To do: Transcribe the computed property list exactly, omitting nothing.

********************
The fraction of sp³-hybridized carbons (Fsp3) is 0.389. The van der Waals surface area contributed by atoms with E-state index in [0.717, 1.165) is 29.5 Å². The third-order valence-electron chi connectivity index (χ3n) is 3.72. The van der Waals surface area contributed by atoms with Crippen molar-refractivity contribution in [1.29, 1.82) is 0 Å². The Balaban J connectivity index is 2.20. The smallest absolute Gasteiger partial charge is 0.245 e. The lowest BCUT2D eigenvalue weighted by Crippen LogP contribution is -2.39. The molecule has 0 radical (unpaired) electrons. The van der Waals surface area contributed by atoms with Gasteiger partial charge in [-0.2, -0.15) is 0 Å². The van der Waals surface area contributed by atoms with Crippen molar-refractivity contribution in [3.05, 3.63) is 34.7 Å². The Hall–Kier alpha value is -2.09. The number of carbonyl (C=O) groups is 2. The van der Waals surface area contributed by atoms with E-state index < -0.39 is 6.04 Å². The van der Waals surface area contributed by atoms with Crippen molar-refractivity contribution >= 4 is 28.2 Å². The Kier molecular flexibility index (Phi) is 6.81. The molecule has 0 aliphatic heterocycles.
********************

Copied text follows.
The fraction of sp³-hybridized carbons (Fsp3) is 0.389. The van der Waals surface area contributed by atoms with E-state index in [0.717, 1.165) is 29.5 Å². The third-order valence-electron chi connectivity index (χ3n) is 3.72. The van der Waals surface area contributed by atoms with Crippen molar-refractivity contribution in [1.29, 1.82) is 0 Å². The Balaban J connectivity index is 2.20. The smallest absolute Gasteiger partial charge is 0.245 e. The lowest BCUT2D eigenvalue weighted by Crippen LogP contribution is -2.39. The molecule has 0 radical (unpaired) electrons. The van der Waals surface area contributed by atoms with Gasteiger partial charge in [-0.2, -0.15) is 0 Å². The van der Waals surface area contributed by atoms with Crippen molar-refractivity contribution in [3.05, 3.63) is 34.7 Å². The Hall–Kier alpha value is -2.09. The number of carbonyl (C=O) groups is 2. The van der Waals surface area contributed by atoms with E-state index < -0.39 is 6.04 Å². The van der Waals surface area contributed by atoms with Crippen molar-refractivity contribution >= 4 is 28.2 Å². The Kier molecular flexibility index (Phi) is 6.81. The molecule has 0 aliphatic heterocycles.